Deploying Contour Ingress Controller on Tanzu Kubernetes Grid (TKG)

This blog provides a guide to help you deploying Contour Ingress Controller onto a Tanzu Kubernetes Grid (TKG) cluster. Contour is an open source Kubernetes ingress controller that exposes HTTP/HTTPS routes for internal services so they are reachable from outside the cluster. Like many other ingress controllers, Contour can provide advanced L7 URL/URI based routing and load balancing, as well as SSL/TLS termination capabilities.

Contour was originally developed by Heptio (VMware) and has been recently handed over to CNCF as an incubating project. Contour consists of a control plane that is provisioned via a K8s deployment, and an Envoy-based data plane running as a Daemonset on every cluster worker node.

img
https://projectcontour.io/contour-v014/

WHAT YOU’LL NEED:

For this lab, we’ll install the Contour ingress controller onto a TKG cluster, and we’ll then deploy a sample app (supplied within the manifest) for testing the Ingress services. The overall service topology will look like this:

Install the Contour Ingress Controller

To begin, unzip the TKG extension manifest (I’m using v1.1.0).

[root@pacific-ops01 ~]# tar -xzf tkg-extensions-manifests-v1.1.0-vmware.1.tar.gz 

Log into your TKG cluster and make sure you are in the correct context.

[root@pacific-ops01 ~]# kubectl vsphere login --server=192.168.100.129 --vsphere-username administrator@vsphere.local --insecure-skip-tls-verify --tanzu-kubernetes-cluster-name dev01-tkg-01 --tanzu-kubernetes-cluster-namespace dev01
[root@pacific-ops01 ~]# kubectl config use-context dev01-tkg-01 

Next, install the Cert-Manager (for Contour Ingress) onto the TKG cluster.

Before we can install Contour and Envoy, we’ll need to make a small change to the Envoy service config (02-service-envoy.yaml). As illustrated in the service topology, we will deploy a LoadBalancer in front of the ingress controller. So we’ll update the Envoy service type from NodePort (default) to LoadBalancer.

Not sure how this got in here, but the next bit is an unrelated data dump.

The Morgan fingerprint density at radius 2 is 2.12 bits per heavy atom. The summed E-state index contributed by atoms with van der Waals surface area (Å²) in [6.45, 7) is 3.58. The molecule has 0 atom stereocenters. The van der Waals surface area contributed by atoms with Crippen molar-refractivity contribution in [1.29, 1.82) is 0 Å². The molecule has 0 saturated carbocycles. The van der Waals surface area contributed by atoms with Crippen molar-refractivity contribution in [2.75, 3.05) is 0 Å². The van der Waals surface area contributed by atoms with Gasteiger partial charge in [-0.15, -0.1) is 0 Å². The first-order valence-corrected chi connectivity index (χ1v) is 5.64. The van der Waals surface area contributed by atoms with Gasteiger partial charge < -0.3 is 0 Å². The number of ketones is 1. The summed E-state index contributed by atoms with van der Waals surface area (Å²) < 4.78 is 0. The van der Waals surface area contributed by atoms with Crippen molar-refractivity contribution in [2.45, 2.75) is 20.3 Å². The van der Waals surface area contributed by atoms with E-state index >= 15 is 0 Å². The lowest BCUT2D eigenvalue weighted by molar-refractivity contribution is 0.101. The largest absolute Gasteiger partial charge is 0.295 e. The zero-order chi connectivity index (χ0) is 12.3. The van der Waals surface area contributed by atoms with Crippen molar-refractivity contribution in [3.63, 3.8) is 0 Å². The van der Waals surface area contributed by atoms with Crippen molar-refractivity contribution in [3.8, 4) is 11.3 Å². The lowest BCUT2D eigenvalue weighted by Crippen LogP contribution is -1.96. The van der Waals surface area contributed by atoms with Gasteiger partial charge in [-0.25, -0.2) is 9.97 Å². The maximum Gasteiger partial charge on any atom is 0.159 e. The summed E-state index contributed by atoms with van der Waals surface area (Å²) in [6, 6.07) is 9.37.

Now deploy Contour and Envoy onto the cluster.

We can see a Contour deployment, and an Envoy daemonset of 3x (we have 3 worker nodes) have been deployed under the namespace of tanzu-system-ingress. Also, take a note of the external IP (192.168.100.130) of the Envoy LoadBalancer service as this will be used by our Ingress services.

Deploy a Sample App for testing Ingress Services

Deploy the sample app from within the manifest, this will create:

  • one new namespace called “test-ingress”
  • one deployment of the “helloweb” app, with a Replicaset of 3x Pods
  • two separate services called “s1” & “s2” — Note: both services are actually pointing to the same 3x Pods (as they are using the same Pod selector)

Verify the Pods are up and running

[root@pacific-ops01 ~]# kubectl get pods -n test-ingress 
NAME                        READY   STATUS    RESTARTS   AGE
helloweb-7cd97b9cb8-qjwtk   1/1     Running   0          50s
helloweb-7cd97b9cb8-r9s8g   1/1     Running   0          51s
helloweb-7cd97b9cb8-swztl   1/1     Running   0          51s

and both services (s1 & s2) are deployed as expected.

[root@pacific-ops01 ~]# kubectl get svc -n test-ingress 
NAME   TYPE        CLUSTER-IP      EXTERNAL-IP   PORT(S)   AGE
s1     ClusterIP   10.40.183.104   <none>        80/TCP    1m
s2     ClusterIP   10.40.129.12    <none>        80/TCP    1m

We can’t get to these services yet as they are internal K8s services (ClusterIP) only. We’ll need to deploy an Ingress object so that Contour can expose these services and route traffic to them from external. The good news is that there’s already an Ingress config template provided in the manifest. I’ve made the following changes to the template as per my lab environment (my lab domain is vxlan.co). Note the hostname (URL) and the path (URI) as we’ll be using these to access the two services.

Deploy the Ingress object.

[root@pacific-ops01 ~]# cd tkg-extensions-v1.1.0/ingress/contour/examples/https-ingress 
[root@pacific-ops01 https-ingress]# kubectl apply -f .
ingress.extensions/https-ingress created
secret/https-secret created

Verify the Ingress service is running as expected

[root@pacific-ops01 https-ingress]# kubectl get ingress -n test-ingress 
NAME            HOSTS              ADDRESS   PORTS     AGE
https-ingress   ingress.vxlan.co             80, 443   2m

Create a DNS record with the ingress hostname by pointing to the Envoy load balancer external IP.

Now test access to the s1 service by browsing https://ingress.vxlan.co/s1

and s2 service by browsing https://ingress.vxlan.co/s2

Congrats, you have successfully deployed a Contour Ingress controller on a TKG cluster!